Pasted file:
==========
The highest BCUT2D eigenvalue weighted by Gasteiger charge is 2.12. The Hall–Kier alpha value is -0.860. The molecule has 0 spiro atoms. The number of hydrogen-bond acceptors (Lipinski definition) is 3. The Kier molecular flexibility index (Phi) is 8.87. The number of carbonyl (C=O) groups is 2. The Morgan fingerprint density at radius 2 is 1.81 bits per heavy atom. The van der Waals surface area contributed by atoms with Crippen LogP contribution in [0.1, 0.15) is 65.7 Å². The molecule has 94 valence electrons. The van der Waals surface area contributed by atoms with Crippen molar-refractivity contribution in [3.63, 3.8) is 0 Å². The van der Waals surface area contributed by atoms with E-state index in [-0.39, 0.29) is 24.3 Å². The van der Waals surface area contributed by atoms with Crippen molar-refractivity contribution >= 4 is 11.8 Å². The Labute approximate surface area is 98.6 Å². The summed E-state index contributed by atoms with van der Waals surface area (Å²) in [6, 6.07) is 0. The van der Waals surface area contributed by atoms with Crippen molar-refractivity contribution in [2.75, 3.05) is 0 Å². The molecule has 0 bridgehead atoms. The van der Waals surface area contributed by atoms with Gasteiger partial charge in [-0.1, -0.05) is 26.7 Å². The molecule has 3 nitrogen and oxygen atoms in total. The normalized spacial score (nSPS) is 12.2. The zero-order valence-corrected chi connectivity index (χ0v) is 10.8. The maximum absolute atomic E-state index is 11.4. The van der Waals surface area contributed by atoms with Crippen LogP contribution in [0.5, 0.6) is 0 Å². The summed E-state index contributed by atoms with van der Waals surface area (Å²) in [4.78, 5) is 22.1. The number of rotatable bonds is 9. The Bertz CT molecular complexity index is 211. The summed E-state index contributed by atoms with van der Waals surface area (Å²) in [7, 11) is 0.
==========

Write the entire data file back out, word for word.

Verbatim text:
The highest BCUT2D eigenvalue weighted by Gasteiger charge is 2.12. The Hall–Kier alpha value is -0.860. The molecule has 0 spiro atoms. The number of hydrogen-bond acceptors (Lipinski definition) is 3. The Kier molecular flexibility index (Phi) is 8.87. The number of carbonyl (C=O) groups is 2. The Morgan fingerprint density at radius 2 is 1.81 bits per heavy atom. The van der Waals surface area contributed by atoms with Crippen LogP contribution in [0.1, 0.15) is 65.7 Å². The molecule has 94 valence electrons. The van der Waals surface area contributed by atoms with Crippen molar-refractivity contribution in [3.63, 3.8) is 0 Å². The van der Waals surface area contributed by atoms with E-state index in [-0.39, 0.29) is 24.3 Å². The van der Waals surface area contributed by atoms with Crippen molar-refractivity contribution >= 4 is 11.8 Å². The Labute approximate surface area is 98.6 Å². The summed E-state index contributed by atoms with van der Waals surface area (Å²) in [6, 6.07) is 0. The van der Waals surface area contributed by atoms with Crippen molar-refractivity contribution in [2.75, 3.05) is 0 Å². The molecule has 0 bridgehead atoms. The van der Waals surface area contributed by atoms with Gasteiger partial charge in [-0.1, -0.05) is 26.7 Å². The molecule has 3 nitrogen and oxygen atoms in total. The normalized spacial score (nSPS) is 12.2. The zero-order valence-corrected chi connectivity index (χ0v) is 10.8. The maximum absolute atomic E-state index is 11.4. The van der Waals surface area contributed by atoms with Crippen LogP contribution in [0.5, 0.6) is 0 Å². The summed E-state index contributed by atoms with van der Waals surface area (Å²) in [4.78, 5) is 22.1. The number of rotatable bonds is 9. The Bertz CT molecular complexity index is 211. The summed E-state index contributed by atoms with van der Waals surface area (Å²) in [7, 11) is 0.